his week, Making Magic and Latest Developments is going to try out a new feature, something we're calling Point/Counterpoint. I often talk about how R&D argues endlessly over the minutiae of Magic. It's one thing to hear about it and it's another to witness it firsthand. This week (and possibly in future weeks if you guys like this feature), I'm going to walk you through one side of an argument and then, on Friday, Zac will walk you through the other side. Zac and I have both agreed to write our columns without looking at the other's. The point of this feature is to show you that decisions are not always so simple. Oftentimes, both sides have very valid issues. That reality is a key part of making Magic.
So let's jump into today's topic: Should Draw be Targeted as a Default? Before I explain my side, let me clarify what exactly the issue is. Draw spells are spells that result in a player drawing cards. For purposes of this argument, cantrips—spells that draw a single card as a rider to the spell—are not going to be classified as draw spells.
Before you read my argument or which side I'm supporting for this, let's take an initial poll to get your feelings on the subject.
Should draw be targeted as default?
Now that that's done, let's get down to business.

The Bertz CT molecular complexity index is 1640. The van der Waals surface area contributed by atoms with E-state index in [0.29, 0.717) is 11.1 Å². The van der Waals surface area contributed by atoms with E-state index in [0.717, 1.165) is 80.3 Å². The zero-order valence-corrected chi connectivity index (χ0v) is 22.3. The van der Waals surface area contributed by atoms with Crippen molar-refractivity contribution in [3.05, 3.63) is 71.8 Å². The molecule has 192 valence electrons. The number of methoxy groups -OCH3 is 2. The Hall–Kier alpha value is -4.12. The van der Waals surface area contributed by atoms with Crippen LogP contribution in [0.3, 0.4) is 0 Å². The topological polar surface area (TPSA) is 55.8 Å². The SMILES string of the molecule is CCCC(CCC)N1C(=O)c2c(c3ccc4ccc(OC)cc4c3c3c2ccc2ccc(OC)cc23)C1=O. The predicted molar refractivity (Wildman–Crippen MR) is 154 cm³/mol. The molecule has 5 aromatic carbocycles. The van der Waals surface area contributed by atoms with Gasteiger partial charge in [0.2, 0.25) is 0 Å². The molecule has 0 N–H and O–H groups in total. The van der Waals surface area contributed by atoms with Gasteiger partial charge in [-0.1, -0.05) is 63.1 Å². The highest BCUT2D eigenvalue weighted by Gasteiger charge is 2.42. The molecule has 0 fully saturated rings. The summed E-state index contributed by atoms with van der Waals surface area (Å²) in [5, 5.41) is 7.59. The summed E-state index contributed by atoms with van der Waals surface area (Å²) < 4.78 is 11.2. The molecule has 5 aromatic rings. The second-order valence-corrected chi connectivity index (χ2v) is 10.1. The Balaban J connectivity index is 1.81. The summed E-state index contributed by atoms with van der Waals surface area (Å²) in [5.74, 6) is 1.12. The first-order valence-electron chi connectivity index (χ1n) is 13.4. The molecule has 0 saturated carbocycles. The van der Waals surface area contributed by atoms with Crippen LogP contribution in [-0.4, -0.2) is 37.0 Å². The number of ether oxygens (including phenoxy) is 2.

The argument is how we should template draw spells as a default. This means we could go either direction if the spell or set needs it, but if there's nothing pulling us one way or another how should the cards read?
I'm going to argue today that it should be the second version. Note that, from a debate standpoint, providing the burden of proof is on my side of the argument. That is, the version of the card that Zac will be arguing for on Friday is the simpler version of the card. I've spent many columns talking about how I feel the biggest threat to Magic's existence is complexity creep. Defending my version is going to boil down to explaining why we should add complexity. Also, as the card Divination clearly shows, I'm in the minority on this issue. I've been fighting for the second version for years but I've not managed to convince the majority of R&D. So for the first Point/Counterpoint, I've chosen the pro-Complexity Creep, anti-R&D-current-stance side of the argument. My back is to the wall. Luckily, this is where I do my best work. Bring it on!
Since at the crux this argument is about complexity, I want to begin by breaking down where the complexity lies in the version I'm proposing.